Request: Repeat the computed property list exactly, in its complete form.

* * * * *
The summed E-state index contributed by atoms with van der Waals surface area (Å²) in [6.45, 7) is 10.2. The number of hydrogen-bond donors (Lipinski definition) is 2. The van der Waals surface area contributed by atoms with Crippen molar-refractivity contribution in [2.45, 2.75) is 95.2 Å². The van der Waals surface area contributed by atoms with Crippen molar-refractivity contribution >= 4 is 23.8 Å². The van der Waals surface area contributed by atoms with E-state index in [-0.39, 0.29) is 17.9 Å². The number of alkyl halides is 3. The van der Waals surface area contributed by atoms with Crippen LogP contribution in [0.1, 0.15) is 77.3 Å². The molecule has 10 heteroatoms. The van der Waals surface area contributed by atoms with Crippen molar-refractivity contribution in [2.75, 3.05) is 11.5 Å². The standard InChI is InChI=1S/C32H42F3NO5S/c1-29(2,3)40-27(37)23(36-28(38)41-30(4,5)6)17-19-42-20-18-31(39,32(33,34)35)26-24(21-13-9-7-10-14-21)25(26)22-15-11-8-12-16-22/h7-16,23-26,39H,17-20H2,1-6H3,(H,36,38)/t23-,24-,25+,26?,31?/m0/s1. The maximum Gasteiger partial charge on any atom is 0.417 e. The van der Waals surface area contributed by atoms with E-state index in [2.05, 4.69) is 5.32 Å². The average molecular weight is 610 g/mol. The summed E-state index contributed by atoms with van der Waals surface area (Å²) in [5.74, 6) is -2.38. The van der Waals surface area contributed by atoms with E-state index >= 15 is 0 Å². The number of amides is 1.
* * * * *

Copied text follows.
The summed E-state index contributed by atoms with van der Waals surface area (Å²) in [6.45, 7) is 10.2. The number of hydrogen-bond donors (Lipinski definition) is 2. The van der Waals surface area contributed by atoms with Crippen molar-refractivity contribution in [2.45, 2.75) is 95.2 Å². The van der Waals surface area contributed by atoms with Crippen molar-refractivity contribution >= 4 is 23.8 Å². The van der Waals surface area contributed by atoms with E-state index in [-0.39, 0.29) is 17.9 Å². The number of alkyl halides is 3. The van der Waals surface area contributed by atoms with Crippen LogP contribution in [0.1, 0.15) is 77.3 Å². The molecule has 10 heteroatoms. The van der Waals surface area contributed by atoms with Crippen molar-refractivity contribution in [2.75, 3.05) is 11.5 Å². The standard InChI is InChI=1S/C32H42F3NO5S/c1-29(2,3)40-27(37)23(36-28(38)41-30(4,5)6)17-19-42-20-18-31(39,32(33,34)35)26-24(21-13-9-7-10-14-21)25(26)22-15-11-8-12-16-22/h7-16,23-26,39H,17-20H2,1-6H3,(H,36,38)/t23-,24-,25+,26?,31?/m0/s1. The maximum Gasteiger partial charge on any atom is 0.417 e. The van der Waals surface area contributed by atoms with E-state index in [2.05, 4.69) is 5.32 Å². The average molecular weight is 610 g/mol. The summed E-state index contributed by atoms with van der Waals surface area (Å²) in [5.74, 6) is -2.38. The van der Waals surface area contributed by atoms with E-state index >= 15 is 0 Å². The number of amides is 1.